Training Camp     
  

Kindle Brushing Up On Pass Coverage

Sergio Kindle made a name as a pass rusher but has been working on coverage at camp.

Posted by Ryan Mink on Thursday, June 3rd, 2010 at 2:44 pm | Categories: Ryan Mink

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During non-contact offseason camps, Ravens rookie outside linebacker Sergio Kindle can’t blitz and nearly take a quarterback’s head off like he did (as shown here) in college.

So during these passing camps, Kindle and the Ravens coaches have worked on getting the linebacker up to speed in pass coverage.

It’s a part of Kindle’s game that Head Coach John Harbaugh called his “Achilles’ heel,” because Kindle hasn’t done it since early on in his junior season at Texas. But it’s also an area where the 6-foot-3 rookie has already shown much progress.

Kindle nearly leapt and picked off a pass to the flats during Wednesday’s practice, drawing a chorus of praise from his coaches.

“I thought from yesterday to today he might have made the most progress of any of our players in terms of understanding the different drops and different coverages,” Harbaugh said.

Kindle said he never dropped in pass coverage during his senior year at Texas after he slid into a defensive end position to replace former Longhorn Brian Orakpo, who was drafted by the Redskins. Kindle dropped into coverage some as a junior, but was still more of a blitzer. He recorded a career-high 10 sacks as an outside linebacker that season.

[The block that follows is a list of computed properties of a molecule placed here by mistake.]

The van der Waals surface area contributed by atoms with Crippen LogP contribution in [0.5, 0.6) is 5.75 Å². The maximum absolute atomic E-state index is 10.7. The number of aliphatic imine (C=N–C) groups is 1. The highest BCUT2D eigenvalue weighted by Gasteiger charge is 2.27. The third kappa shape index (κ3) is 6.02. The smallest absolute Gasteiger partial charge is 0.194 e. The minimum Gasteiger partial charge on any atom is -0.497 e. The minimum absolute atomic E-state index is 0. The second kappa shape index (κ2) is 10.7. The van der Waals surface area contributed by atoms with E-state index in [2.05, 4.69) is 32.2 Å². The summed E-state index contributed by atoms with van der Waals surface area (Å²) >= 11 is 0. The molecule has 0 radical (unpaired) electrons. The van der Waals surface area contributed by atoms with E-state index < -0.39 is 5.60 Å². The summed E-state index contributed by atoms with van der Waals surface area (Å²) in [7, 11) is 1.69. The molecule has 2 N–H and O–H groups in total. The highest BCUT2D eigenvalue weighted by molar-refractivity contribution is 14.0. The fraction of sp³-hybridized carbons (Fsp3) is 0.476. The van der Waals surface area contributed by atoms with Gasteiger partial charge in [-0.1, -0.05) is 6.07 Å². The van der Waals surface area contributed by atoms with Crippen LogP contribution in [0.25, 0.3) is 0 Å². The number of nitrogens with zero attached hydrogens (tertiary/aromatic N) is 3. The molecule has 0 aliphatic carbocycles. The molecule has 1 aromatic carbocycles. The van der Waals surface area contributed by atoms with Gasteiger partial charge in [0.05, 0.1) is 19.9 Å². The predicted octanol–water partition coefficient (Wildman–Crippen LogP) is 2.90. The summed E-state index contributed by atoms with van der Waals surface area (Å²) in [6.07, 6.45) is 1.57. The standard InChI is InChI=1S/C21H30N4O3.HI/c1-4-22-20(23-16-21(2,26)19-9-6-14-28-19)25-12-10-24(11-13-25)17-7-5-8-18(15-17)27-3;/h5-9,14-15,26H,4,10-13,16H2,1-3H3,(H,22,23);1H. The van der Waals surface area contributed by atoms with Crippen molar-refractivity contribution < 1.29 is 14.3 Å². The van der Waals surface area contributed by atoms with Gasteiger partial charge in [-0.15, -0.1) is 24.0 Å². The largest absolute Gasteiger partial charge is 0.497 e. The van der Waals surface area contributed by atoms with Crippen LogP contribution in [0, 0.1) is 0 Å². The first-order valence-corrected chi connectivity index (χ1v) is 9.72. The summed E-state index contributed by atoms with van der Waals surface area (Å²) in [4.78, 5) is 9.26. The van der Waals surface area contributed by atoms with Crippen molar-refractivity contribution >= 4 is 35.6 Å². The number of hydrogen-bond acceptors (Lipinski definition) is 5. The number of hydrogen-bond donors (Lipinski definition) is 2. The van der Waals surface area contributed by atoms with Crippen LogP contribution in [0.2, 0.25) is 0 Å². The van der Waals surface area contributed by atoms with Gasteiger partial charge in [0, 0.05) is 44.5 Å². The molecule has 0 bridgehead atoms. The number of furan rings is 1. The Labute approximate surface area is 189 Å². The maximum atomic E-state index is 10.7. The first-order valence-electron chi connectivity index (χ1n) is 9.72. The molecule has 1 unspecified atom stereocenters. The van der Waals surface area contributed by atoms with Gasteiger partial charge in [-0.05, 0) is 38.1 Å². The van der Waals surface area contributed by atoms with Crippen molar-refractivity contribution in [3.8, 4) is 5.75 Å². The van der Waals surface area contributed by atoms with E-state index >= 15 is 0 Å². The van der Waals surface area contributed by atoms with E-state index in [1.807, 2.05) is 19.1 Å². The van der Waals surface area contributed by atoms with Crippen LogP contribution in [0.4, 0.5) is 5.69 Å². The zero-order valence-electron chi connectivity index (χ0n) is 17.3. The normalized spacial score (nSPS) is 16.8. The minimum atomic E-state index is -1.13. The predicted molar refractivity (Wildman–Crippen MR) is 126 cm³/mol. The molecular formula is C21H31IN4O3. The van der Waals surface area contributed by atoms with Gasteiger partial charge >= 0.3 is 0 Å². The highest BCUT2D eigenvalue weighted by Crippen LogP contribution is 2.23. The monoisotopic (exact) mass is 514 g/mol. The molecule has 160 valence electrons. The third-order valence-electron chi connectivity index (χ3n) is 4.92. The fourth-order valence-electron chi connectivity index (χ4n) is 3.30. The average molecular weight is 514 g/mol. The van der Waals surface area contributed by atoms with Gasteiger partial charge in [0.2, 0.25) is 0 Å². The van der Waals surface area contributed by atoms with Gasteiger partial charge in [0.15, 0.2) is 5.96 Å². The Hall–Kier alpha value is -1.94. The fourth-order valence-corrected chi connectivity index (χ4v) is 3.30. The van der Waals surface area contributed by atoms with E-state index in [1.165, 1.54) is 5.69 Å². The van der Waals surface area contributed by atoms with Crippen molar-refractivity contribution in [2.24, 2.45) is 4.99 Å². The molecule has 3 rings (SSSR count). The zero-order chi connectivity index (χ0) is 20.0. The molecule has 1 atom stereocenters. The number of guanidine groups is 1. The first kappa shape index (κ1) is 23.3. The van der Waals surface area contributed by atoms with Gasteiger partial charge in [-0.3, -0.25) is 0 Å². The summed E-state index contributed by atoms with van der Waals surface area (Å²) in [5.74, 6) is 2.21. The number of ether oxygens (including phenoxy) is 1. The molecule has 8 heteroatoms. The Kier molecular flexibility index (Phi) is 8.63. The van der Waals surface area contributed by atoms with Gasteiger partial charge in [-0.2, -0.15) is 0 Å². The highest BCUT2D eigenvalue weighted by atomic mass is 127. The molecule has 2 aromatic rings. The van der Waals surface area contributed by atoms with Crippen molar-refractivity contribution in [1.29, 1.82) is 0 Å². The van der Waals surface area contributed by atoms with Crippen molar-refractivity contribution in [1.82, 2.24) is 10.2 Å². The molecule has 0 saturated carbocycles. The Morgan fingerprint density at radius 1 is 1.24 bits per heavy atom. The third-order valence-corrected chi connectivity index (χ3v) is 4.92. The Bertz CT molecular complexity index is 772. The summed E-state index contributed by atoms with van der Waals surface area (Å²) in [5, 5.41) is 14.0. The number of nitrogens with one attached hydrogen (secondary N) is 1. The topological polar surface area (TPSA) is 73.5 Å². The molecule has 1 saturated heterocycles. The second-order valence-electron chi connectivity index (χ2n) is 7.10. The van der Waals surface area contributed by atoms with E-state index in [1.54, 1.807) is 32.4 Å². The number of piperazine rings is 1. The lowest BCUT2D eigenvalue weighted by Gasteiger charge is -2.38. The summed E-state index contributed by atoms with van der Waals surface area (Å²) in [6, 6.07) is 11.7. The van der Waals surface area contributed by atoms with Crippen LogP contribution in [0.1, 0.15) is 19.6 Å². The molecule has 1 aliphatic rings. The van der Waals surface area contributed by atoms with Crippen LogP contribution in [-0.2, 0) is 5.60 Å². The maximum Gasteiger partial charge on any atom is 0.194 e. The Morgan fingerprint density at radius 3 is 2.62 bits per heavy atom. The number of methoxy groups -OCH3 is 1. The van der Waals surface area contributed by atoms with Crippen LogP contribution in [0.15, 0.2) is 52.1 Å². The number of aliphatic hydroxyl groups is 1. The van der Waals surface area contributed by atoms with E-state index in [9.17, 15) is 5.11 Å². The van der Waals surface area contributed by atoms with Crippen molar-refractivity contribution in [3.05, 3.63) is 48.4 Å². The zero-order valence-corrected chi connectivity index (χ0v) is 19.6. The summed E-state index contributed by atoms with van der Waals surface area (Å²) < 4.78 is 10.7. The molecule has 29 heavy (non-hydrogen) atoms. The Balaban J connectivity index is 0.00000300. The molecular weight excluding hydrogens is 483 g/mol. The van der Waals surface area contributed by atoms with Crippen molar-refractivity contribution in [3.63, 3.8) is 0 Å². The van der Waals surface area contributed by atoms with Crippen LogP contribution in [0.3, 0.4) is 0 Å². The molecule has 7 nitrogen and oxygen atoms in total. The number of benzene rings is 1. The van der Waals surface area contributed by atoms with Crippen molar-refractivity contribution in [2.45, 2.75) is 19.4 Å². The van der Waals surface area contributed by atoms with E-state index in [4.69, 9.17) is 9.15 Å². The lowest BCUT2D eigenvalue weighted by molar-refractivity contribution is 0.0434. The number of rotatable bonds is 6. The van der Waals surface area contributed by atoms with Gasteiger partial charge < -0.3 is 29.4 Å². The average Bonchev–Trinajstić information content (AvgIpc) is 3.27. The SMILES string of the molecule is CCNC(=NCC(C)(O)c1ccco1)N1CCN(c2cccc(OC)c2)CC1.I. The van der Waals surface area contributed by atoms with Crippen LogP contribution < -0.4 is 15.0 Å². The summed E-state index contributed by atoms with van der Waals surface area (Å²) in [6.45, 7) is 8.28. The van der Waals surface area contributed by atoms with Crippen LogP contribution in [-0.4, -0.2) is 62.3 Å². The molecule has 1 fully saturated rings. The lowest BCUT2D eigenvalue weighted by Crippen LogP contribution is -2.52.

But despite not doing it much the past two years, backpedaling isn’t foreign to Kindle.

“It’s a natural thing because I’ve been playing linebacker all my life,” Kindle said. “I just have to get back into it. When you fall away from something for a while and pick up a new technique sometimes you shy away from what you originally had in the stable.”

The only difference now is that there is a lot more difficulty to pass coverageĀ in the NFL than in college. Kindle has quickly realized that receivers run crisper routes and quarterbacks throw the ball in smaller holes.

“The big thing is spacing,” Kindle said. “You have to know how to get into certain throwing windows without looking at the quarterback or wide receiver. I’ll get there.”

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